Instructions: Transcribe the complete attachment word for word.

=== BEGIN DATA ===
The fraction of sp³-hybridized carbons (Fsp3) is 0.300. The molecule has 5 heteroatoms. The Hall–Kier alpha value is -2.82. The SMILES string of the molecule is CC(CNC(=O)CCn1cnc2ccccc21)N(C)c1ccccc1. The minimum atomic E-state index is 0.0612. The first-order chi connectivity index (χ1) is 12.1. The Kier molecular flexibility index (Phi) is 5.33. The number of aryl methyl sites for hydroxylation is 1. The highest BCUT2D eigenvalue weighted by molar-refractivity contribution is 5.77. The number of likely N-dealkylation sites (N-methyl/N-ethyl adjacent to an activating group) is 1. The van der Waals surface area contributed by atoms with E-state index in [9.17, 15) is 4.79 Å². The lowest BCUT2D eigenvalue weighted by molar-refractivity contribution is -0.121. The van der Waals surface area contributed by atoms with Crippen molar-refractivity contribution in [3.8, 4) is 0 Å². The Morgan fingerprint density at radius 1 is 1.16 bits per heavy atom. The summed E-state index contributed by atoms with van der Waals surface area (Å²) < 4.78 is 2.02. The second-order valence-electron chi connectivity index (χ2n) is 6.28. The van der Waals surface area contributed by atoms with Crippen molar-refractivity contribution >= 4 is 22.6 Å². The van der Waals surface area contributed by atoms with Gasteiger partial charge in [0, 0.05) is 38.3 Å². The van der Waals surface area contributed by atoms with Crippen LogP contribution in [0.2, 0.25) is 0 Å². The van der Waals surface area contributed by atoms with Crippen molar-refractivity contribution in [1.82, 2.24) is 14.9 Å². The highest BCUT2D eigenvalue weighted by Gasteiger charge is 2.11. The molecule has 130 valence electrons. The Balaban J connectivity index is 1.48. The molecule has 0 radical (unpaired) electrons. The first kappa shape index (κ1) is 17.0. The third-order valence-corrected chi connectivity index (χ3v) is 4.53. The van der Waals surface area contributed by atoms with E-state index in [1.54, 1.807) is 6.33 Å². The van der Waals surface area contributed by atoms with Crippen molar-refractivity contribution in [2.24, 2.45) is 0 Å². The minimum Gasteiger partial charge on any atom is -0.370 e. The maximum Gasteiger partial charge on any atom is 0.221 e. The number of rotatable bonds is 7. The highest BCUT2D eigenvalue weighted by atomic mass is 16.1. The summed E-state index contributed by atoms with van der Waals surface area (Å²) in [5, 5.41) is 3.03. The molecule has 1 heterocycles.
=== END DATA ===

The fraction of sp³-hybridized carbons (Fsp3) is 0.300. The molecule has 5 heteroatoms. The Hall–Kier alpha value is -2.82. The SMILES string of the molecule is CC(CNC(=O)CCn1cnc2ccccc21)N(C)c1ccccc1. The minimum atomic E-state index is 0.0612. The first-order chi connectivity index (χ1) is 12.1. The Kier molecular flexibility index (Phi) is 5.33. The number of aryl methyl sites for hydroxylation is 1. The highest BCUT2D eigenvalue weighted by molar-refractivity contribution is 5.77. The number of likely N-dealkylation sites (N-methyl/N-ethyl adjacent to an activating group) is 1. The van der Waals surface area contributed by atoms with E-state index in [9.17, 15) is 4.79 Å². The lowest BCUT2D eigenvalue weighted by molar-refractivity contribution is -0.121. The van der Waals surface area contributed by atoms with Crippen molar-refractivity contribution in [3.8, 4) is 0 Å². The Morgan fingerprint density at radius 1 is 1.16 bits per heavy atom. The summed E-state index contributed by atoms with van der Waals surface area (Å²) < 4.78 is 2.02. The second-order valence-electron chi connectivity index (χ2n) is 6.28. The van der Waals surface area contributed by atoms with Crippen molar-refractivity contribution >= 4 is 22.6 Å². The van der Waals surface area contributed by atoms with Gasteiger partial charge in [0, 0.05) is 38.3 Å². The van der Waals surface area contributed by atoms with Crippen LogP contribution in [0.2, 0.25) is 0 Å². The van der Waals surface area contributed by atoms with Crippen molar-refractivity contribution in [1.82, 2.24) is 14.9 Å². The highest BCUT2D eigenvalue weighted by Gasteiger charge is 2.11. The molecule has 130 valence electrons. The Balaban J connectivity index is 1.48. The molecule has 0 radical (unpaired) electrons. The first kappa shape index (κ1) is 17.0. The third-order valence-corrected chi connectivity index (χ3v) is 4.53. The van der Waals surface area contributed by atoms with E-state index in [1.54, 1.807) is 6.33 Å². The van der Waals surface area contributed by atoms with Crippen molar-refractivity contribution in [2.24, 2.45) is 0 Å². The minimum Gasteiger partial charge on any atom is -0.370 e. The maximum Gasteiger partial charge on any atom is 0.221 e. The number of rotatable bonds is 7. The highest BCUT2D eigenvalue weighted by atomic mass is 16.1. The summed E-state index contributed by atoms with van der Waals surface area (Å²) in [5, 5.41) is 3.03. The molecule has 1 heterocycles.